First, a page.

Journal List > World J Mens Health > v.31(3) > 1088707

Ciftci, Yeni, Demir, Yagmur, Gümüş, Celik, Savas, and Gulum: Can the Mean Platelet Volume Be a Risk Factor for Vasculogenic Erectile Dysfunction?



The mean platelet volume (MPV) is a marker of the platelet activity and is reported to increase in vascular diseases. We aimed to investigate the association between MPV and vasculogenic erectile dysfunction (ED).

Materials and Methods

MPV and platelet (PLT) levels were measured in 50 cases of ED and 40 healthy controls. The diagnosis of vasculogenic ED was based on a detailed sexual history, physical examination, laboratory assessment, and color Doppler ultrasonography. The results are given as mean±standard deviation of the mean.


The mean ages of the patient and the control groups were 53.70±12.39 years (range 24~77 years) and 53.85±9.5 years (range 30~73 years), respectively (p=0.947). The MPV and PLT values were significantly higher in the patients with ED than those of the controls (7.49±1.4), (6.85±1.2), (262.97±68), (252.89±82) respectively, p<0.001). However, the MPV values were not statistically significantly different in the patients with severe ED according to the International Index of Erectile Function than in those with mild ED, p>0.05), and there was no correlation between MPV and either age of patients (p=0.905) or duration of ED (p=0.583).


The platelet count and MPV was detected to be increased in patients with vasculogenic ED. This finding suggests a role for platelets in the pathogenesis of vascular complications and that the MPV would be useful in monitoring disease progression.


Erectile dysfunction (ED) is a common medical disorder that primarily affects men older than 40 years of age. A recent extensive analysis of published work on the prevalence of ED [1] reported by the International Consultation Committee for Sexual Medicine on Definitions/Epidemiology/Risk Factors for Sexual Dysfunction, showed that the prevalence of ED was 1% to 10% in men younger than 40 years of age. Moreover, the worldwide prevalence of ED has been predicted to reach 322 million cases by the year 2025 [2,3]. Several epidemiological studies have reported that ED is a marker of cardiovascular disease (CVD) [4-6]. A 2011 meta-analysis of 12 prospective cohort studies provided strong evidence that ED is indeed significantly and independently associated with an increased risk of not only CVD but also coronary heart disease, stroke, and all-cause mortality [7]. Clearly, ED is now regarded as a major health problem for the increasingly healthy ageing population.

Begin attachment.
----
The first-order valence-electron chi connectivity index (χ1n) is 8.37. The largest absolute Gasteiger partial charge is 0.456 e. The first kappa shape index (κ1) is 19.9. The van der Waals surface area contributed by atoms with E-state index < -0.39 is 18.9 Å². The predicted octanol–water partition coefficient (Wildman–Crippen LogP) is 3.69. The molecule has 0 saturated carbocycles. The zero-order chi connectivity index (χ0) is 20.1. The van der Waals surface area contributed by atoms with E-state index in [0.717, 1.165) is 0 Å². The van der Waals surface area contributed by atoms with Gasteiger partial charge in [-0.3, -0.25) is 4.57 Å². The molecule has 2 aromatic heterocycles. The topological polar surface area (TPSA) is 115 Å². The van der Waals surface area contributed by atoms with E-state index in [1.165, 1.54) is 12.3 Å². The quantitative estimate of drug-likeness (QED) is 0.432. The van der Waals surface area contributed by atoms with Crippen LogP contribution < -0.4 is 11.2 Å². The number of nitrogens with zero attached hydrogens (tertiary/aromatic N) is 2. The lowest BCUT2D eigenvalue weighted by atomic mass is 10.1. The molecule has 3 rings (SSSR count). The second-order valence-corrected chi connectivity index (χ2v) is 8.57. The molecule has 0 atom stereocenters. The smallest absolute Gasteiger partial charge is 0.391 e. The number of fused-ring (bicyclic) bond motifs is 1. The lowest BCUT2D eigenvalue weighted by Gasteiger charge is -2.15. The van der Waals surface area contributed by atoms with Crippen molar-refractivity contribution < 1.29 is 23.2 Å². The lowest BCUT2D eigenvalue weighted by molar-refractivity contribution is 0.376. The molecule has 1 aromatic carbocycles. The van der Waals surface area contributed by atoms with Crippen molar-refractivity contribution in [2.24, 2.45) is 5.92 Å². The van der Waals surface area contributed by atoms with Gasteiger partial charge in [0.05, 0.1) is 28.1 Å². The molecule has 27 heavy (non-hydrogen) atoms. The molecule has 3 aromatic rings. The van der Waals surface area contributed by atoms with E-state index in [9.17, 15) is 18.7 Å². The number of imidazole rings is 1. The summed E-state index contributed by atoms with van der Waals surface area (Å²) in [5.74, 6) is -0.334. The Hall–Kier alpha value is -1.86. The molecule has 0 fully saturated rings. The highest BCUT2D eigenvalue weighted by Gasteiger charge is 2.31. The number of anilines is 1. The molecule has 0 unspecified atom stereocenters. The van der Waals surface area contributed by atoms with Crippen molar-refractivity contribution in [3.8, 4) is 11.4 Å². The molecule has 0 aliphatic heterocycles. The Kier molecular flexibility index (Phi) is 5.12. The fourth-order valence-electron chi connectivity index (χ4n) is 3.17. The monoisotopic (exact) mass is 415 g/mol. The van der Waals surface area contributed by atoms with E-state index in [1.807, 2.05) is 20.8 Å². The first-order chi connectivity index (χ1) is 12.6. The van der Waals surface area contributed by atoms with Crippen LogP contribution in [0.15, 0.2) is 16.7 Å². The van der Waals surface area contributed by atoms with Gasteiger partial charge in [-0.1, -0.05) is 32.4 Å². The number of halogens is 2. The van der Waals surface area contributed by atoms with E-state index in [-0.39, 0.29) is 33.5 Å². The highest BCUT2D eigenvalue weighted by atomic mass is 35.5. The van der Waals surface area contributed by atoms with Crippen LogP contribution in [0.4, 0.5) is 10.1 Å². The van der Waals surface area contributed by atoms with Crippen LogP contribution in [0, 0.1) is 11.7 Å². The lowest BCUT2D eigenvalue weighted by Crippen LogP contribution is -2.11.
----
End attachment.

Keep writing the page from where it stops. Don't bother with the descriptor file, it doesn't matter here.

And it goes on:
In the etiology of ED, generally, organic and psychogenic factors come together. However, if the penis is considered as a specialized vascular bed, it is well-known that vascular reasons dominate in the etiology of ED [8]. During the last 20 years, many new facts about the basic physiology and pathology of ED have been determined, especially at the molecular level. However, researches have been focusing on a number of unanswered questions, one of them being the potential association between the mean platelet volume (MPV) and the etiopathogenesis of ED.
The MPV, the most commonly used measure of platelet size, is a potential marker of platelet reactivity. Larger platelets are metabolically and enzymatically more active and have greater prothombotic potential. Elevated MPV is associated with other markers of platelet activity, including increased platelet aggregation, increased thromboxane synthesis, and increased expression of adhesion molecules [9]. Furthermore, a higher MPV is may take place in vascular pathologies and increase the risk of CVD. In addition, a higher MPV is observed in patients with diabetes mellitus [9,10], hypertension, hypercholesterolemia, smoking, and obesity [11-13], suggesting a common mechanism by which these factors may increase the risk of CVD and ED.
In this study, we aimed to investigate the association between the platelet volume and in patients with the diagnosis of vasculogenic ED, in comparison with a control group.